For most of them like me they want to come back to school sooner rather than later. They have missed their friends, their teachers and school life. Some have even said they would come back earlier than normal. While they were hugely appreciative for the work the school had done with distance learning and keeping in contact, they all would have preferred to have been in school. Fans of Sci-fi will get the reference from “Ready Player One” by Ernest Cline or Stephen Spielberg’s movie adaptation. Remote learning, online communication platforms and the almost virtual world has allowed us to connect with students, with relations, with work colleagues over the past few months and like in Cline’s novel it has become almost home and intrinsic part of our daily lives but it isn’t real. Being face to face with students, friends, relatives that is what brings true happiness. Reality is real. Being in the classroom can never be replaced by online teaching. Over the past few months being with immediate family more has been the one huge positive from COVID-19 and for that I will be forever grateful.

School Leaders over the past few months have done an amazing job, this has been one of the most challenging times ever for school leaders. School leaders have guided schools through remote learning, through the calculated grades, supported our students and teachers, and dealt with the huge levels of uncertainty. Both as a school leader and as President of NAPD I will be forever grateful for the huge levels of camaraderie shown be fellow school leaders managing and leading through this very difficult time. I have heard of, seen and experienced school leaders coming together to support one another through this difficult time. Always remember that we are not alone in this job and that there are many of us going through the same challenges and that NAPD will always be there to support you. My advice is to take a break for July and early August at a minimum. We have had a long term, many school leaders have worked late into the evening, weekends and that is not sustainable.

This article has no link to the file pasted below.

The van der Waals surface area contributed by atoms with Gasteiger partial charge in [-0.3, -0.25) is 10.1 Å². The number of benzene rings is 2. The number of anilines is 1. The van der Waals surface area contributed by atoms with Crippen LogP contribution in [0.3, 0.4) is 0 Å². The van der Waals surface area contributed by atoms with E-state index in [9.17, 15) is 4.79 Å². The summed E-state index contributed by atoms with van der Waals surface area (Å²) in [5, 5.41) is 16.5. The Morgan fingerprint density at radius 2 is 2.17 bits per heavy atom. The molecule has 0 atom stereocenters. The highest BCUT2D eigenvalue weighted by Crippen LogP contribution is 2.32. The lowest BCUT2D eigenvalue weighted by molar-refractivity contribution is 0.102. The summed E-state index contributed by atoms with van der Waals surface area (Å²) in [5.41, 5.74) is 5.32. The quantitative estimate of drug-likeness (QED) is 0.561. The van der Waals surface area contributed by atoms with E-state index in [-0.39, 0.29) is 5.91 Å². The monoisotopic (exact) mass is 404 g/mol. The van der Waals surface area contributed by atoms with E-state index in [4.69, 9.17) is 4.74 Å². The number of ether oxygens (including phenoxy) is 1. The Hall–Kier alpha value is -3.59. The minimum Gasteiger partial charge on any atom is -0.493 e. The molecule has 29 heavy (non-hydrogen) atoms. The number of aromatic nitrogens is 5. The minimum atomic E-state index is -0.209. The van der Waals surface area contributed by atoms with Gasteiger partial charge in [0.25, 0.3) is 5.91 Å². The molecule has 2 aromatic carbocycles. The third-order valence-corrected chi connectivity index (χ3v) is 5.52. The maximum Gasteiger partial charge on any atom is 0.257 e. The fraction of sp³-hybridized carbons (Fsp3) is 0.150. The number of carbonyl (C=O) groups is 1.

Alan Mongey
Principal of Coláiste Bhaile Chláir, Claregalway, Co. Galway and President of NAPD

FET in a Covid-19 World

FET in a Covid-19 World

March 12th 2020 is a day very few of us will forget.  Just like for other life-moments, we will probably all remember where we were when we heard the news that from 6.00 p.m. that day all schools were to close.  While many of us had begun to make preparations for the expected closure, it seemed to happen all of a sudden in the end.  Teachers had already begun to move material online - course material left to cover, assessments left to administer, learning supports to be delivered remotely.  Completed assessments and laptops were put in the back of cars.  In the College Office, contingencies for the payment of invoices and the processing of the various payrolls had to be put in place.  To a person, teachers, administrative, maintenance, learning support and canteen staff all rose magnificently to the occasion - just like in every School, College, Institute of Technology and University across the country.

Killester College of Further Education went from the classroom to online in six hours.  It was truly a sight to behold.  Our contingency plan, developed with CDETB parameters and agreed with QQI, was in three parts – part 1: finish the courses, part 2: complete the assessments, and part 3: process and approve the results.  It proved to be a great collaborative exercise across CDETB, and I’m sure, for all other schools and colleges.

What staff missed most was each other’s company and camaraderie.  Weekly staff meetings every Monday on Google Hangout discussing the week just gone and setting out the week to come proved very important.  The Deputy Principal and I, and the entire College Leadership Team, checked in regularly with each staff member by phone to ensure that they we doing ok and to provide whatever support and encouragement was needed.  From a leadership perspective, the true leaders of this period have been the staff.  The best thing I could do was to stay out of their way.  It has been truly inspirational to see their dedication and commitment to our students.

I salute all our teachers and school staff who have shown themselves to be the ultimate public servants and true professionals.


Dr Rory O'Sullivan, Principal of Killester College of Further Education, and Chair of the NAPD FET Committee.

Ochoning for Cocooning

Ochoning for Cocooning